DUSS: So, in your view, is this Dick Cheney, in his last moments in power, trying to lock in his methods, and his policies?

GUDE: You’ve seen in the numerous exit interviews that both he [Cheney] and Bush have been giving, they have been talking about this very issue about how they view that Guantanamo is going to be very hard. It’s going to be very hard to close, we’ve done what we could, and the reason why we’ve done what we could is because this is such a hard issue. And Susan Crawford used to work for Dick Cheney and a lot of people are saying, “you see, even Susan Crawford, who used to work for Dick Cheney, has seen the light and she’s admitting to torture.” Well, I choose to view it in a different way. And perhaps I have too negative a view of these things, but she’s still doing Dick Cheney’s work in my view. She is making it much more difficult now. This revelation makes it much more difficult to pursue the policy that the Obama team would like to pursue.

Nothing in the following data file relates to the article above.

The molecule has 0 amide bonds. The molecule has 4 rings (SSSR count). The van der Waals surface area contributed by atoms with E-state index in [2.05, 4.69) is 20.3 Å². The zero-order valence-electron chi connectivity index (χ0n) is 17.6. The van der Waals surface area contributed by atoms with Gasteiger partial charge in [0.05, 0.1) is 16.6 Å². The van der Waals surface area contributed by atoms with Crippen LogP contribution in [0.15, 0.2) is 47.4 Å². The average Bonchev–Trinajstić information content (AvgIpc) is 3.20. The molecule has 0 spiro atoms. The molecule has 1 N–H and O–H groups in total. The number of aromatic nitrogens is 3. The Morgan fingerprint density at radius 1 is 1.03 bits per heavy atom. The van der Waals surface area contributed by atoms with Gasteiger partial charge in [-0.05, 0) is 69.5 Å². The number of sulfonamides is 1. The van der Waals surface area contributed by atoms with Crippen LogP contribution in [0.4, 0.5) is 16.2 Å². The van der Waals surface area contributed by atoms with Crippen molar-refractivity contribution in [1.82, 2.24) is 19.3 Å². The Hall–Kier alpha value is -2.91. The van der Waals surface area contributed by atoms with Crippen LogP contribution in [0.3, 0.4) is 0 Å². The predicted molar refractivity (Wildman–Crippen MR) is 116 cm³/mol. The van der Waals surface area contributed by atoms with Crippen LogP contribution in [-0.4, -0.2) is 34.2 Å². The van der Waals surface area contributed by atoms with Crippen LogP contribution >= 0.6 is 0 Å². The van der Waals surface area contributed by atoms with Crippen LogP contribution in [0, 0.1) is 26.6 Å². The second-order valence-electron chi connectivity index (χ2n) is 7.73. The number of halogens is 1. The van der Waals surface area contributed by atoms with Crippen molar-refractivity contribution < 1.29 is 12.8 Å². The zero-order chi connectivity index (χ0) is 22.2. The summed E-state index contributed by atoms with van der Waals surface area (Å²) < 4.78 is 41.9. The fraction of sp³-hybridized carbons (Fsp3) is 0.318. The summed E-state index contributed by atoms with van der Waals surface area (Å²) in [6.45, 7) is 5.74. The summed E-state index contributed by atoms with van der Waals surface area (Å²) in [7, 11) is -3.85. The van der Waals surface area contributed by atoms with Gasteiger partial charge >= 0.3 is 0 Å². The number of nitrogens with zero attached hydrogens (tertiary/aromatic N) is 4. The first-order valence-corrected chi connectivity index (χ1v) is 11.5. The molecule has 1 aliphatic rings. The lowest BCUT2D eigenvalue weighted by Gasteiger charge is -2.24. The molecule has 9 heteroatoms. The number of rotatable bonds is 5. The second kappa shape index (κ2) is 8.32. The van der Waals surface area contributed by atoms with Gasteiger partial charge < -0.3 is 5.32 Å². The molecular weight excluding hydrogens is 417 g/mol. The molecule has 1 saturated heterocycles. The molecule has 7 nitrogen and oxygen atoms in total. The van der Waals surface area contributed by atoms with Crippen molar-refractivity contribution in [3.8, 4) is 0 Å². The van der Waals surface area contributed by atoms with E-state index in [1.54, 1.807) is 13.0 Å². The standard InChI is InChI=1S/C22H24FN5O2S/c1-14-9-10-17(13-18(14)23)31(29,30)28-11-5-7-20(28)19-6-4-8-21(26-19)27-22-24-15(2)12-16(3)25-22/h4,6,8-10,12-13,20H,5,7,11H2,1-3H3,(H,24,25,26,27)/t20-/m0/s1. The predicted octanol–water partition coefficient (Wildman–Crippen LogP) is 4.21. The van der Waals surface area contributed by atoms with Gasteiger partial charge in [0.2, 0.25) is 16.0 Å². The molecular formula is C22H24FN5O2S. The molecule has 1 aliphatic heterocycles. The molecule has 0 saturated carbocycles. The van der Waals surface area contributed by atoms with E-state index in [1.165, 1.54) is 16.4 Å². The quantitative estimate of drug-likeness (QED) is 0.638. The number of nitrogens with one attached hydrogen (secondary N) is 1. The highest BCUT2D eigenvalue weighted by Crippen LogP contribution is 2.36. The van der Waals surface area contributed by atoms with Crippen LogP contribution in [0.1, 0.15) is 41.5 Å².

It's not just Qahtani, who is probably incapacitated, but Crawford is basically alluding to others who may be capable enough, but the torture of whom would allow them to be acquitted and released, perhaps because the evidence against them is tainted, or the fact of their torture would be grounds for mistrial. And you know that the right will be calling Obama a terrorist sympathizer if one of these guys were set free through no fault of his own. The Crawford interview did change everything, but maybe not in the way a lot of people think. She may have extended the lifespan of Guantanamo by months, years, or even indefinitely. Let's be cautious about today's good news.